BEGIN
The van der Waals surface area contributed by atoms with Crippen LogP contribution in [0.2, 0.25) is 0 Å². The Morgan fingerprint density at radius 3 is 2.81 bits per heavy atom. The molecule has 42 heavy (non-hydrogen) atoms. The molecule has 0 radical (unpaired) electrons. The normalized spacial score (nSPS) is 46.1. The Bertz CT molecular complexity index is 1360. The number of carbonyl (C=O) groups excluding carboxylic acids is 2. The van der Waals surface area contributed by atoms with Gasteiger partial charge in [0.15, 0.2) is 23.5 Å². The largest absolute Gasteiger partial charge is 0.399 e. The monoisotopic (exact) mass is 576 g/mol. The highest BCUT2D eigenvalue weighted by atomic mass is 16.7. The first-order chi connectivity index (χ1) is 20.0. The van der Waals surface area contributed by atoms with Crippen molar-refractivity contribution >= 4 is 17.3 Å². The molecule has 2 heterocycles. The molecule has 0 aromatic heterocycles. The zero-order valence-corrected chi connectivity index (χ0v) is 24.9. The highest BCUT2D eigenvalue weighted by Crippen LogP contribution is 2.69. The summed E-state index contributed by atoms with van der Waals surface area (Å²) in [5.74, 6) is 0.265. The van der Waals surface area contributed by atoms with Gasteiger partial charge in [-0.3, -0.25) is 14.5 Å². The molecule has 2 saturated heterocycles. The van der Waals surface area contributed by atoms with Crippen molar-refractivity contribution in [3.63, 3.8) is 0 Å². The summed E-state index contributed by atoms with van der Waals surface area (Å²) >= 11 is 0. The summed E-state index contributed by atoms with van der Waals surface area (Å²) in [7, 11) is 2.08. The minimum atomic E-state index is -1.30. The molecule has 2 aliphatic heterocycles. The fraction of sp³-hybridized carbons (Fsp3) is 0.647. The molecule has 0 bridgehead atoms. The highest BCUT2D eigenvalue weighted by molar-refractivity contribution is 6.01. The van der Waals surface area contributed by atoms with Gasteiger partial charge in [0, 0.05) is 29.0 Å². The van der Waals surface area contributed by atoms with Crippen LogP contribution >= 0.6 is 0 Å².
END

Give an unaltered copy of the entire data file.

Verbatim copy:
The van der Waals surface area contributed by atoms with Crippen LogP contribution in [0.2, 0.25) is 0 Å². The Morgan fingerprint density at radius 3 is 2.81 bits per heavy atom. The molecule has 42 heavy (non-hydrogen) atoms. The molecule has 0 radical (unpaired) electrons. The normalized spacial score (nSPS) is 46.1. The Bertz CT molecular complexity index is 1360. The number of carbonyl (C=O) groups excluding carboxylic acids is 2. The van der Waals surface area contributed by atoms with Gasteiger partial charge in [0.15, 0.2) is 23.5 Å². The largest absolute Gasteiger partial charge is 0.399 e. The monoisotopic (exact) mass is 576 g/mol. The highest BCUT2D eigenvalue weighted by atomic mass is 16.7. The first-order chi connectivity index (χ1) is 20.0. The van der Waals surface area contributed by atoms with Crippen molar-refractivity contribution >= 4 is 17.3 Å². The molecule has 2 heterocycles. The molecule has 0 aromatic heterocycles. The zero-order valence-corrected chi connectivity index (χ0v) is 24.9. The highest BCUT2D eigenvalue weighted by Crippen LogP contribution is 2.69. The summed E-state index contributed by atoms with van der Waals surface area (Å²) in [5.74, 6) is 0.265. The van der Waals surface area contributed by atoms with Gasteiger partial charge in [-0.3, -0.25) is 14.5 Å². The molecule has 2 saturated heterocycles. The van der Waals surface area contributed by atoms with Crippen molar-refractivity contribution in [3.63, 3.8) is 0 Å². The summed E-state index contributed by atoms with van der Waals surface area (Å²) >= 11 is 0. The summed E-state index contributed by atoms with van der Waals surface area (Å²) in [7, 11) is 2.08. The minimum atomic E-state index is -1.30. The molecule has 2 aliphatic heterocycles. The fraction of sp³-hybridized carbons (Fsp3) is 0.647. The molecule has 0 bridgehead atoms. The highest BCUT2D eigenvalue weighted by molar-refractivity contribution is 6.01. The van der Waals surface area contributed by atoms with Gasteiger partial charge in [0, 0.05) is 29.0 Å². The van der Waals surface area contributed by atoms with Crippen LogP contribution >= 0.6 is 0 Å².